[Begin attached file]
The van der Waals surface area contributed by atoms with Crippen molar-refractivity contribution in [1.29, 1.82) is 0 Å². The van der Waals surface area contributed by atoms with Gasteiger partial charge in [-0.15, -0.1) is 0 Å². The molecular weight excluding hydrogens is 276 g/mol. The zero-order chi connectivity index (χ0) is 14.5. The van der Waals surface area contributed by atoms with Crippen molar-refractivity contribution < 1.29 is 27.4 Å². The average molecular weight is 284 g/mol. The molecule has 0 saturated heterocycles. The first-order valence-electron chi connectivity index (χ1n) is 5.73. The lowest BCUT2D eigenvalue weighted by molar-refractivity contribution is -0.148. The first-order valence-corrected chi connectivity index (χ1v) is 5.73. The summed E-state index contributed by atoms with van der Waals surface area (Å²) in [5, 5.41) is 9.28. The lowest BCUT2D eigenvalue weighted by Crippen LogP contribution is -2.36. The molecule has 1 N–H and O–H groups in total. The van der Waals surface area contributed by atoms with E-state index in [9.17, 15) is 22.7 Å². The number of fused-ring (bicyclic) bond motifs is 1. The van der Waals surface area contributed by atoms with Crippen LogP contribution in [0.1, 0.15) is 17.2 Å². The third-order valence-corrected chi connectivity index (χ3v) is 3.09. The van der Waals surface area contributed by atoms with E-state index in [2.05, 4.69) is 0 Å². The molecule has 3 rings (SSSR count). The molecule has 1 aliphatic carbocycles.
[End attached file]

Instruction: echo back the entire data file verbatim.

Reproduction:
The van der Waals surface area contributed by atoms with Crippen molar-refractivity contribution in [1.29, 1.82) is 0 Å². The van der Waals surface area contributed by atoms with Gasteiger partial charge in [-0.15, -0.1) is 0 Å². The molecular weight excluding hydrogens is 276 g/mol. The zero-order chi connectivity index (χ0) is 14.5. The van der Waals surface area contributed by atoms with Crippen molar-refractivity contribution < 1.29 is 27.4 Å². The average molecular weight is 284 g/mol. The molecule has 0 saturated heterocycles. The first-order valence-electron chi connectivity index (χ1n) is 5.73. The lowest BCUT2D eigenvalue weighted by molar-refractivity contribution is -0.148. The first-order valence-corrected chi connectivity index (χ1v) is 5.73. The summed E-state index contributed by atoms with van der Waals surface area (Å²) in [5, 5.41) is 9.28. The lowest BCUT2D eigenvalue weighted by Crippen LogP contribution is -2.36. The molecule has 1 N–H and O–H groups in total. The van der Waals surface area contributed by atoms with E-state index in [9.17, 15) is 22.7 Å². The number of fused-ring (bicyclic) bond motifs is 1. The van der Waals surface area contributed by atoms with Crippen LogP contribution in [0.1, 0.15) is 17.2 Å². The third-order valence-corrected chi connectivity index (χ3v) is 3.09. The van der Waals surface area contributed by atoms with E-state index in [2.05, 4.69) is 0 Å². The molecule has 3 rings (SSSR count). The molecule has 1 aliphatic carbocycles.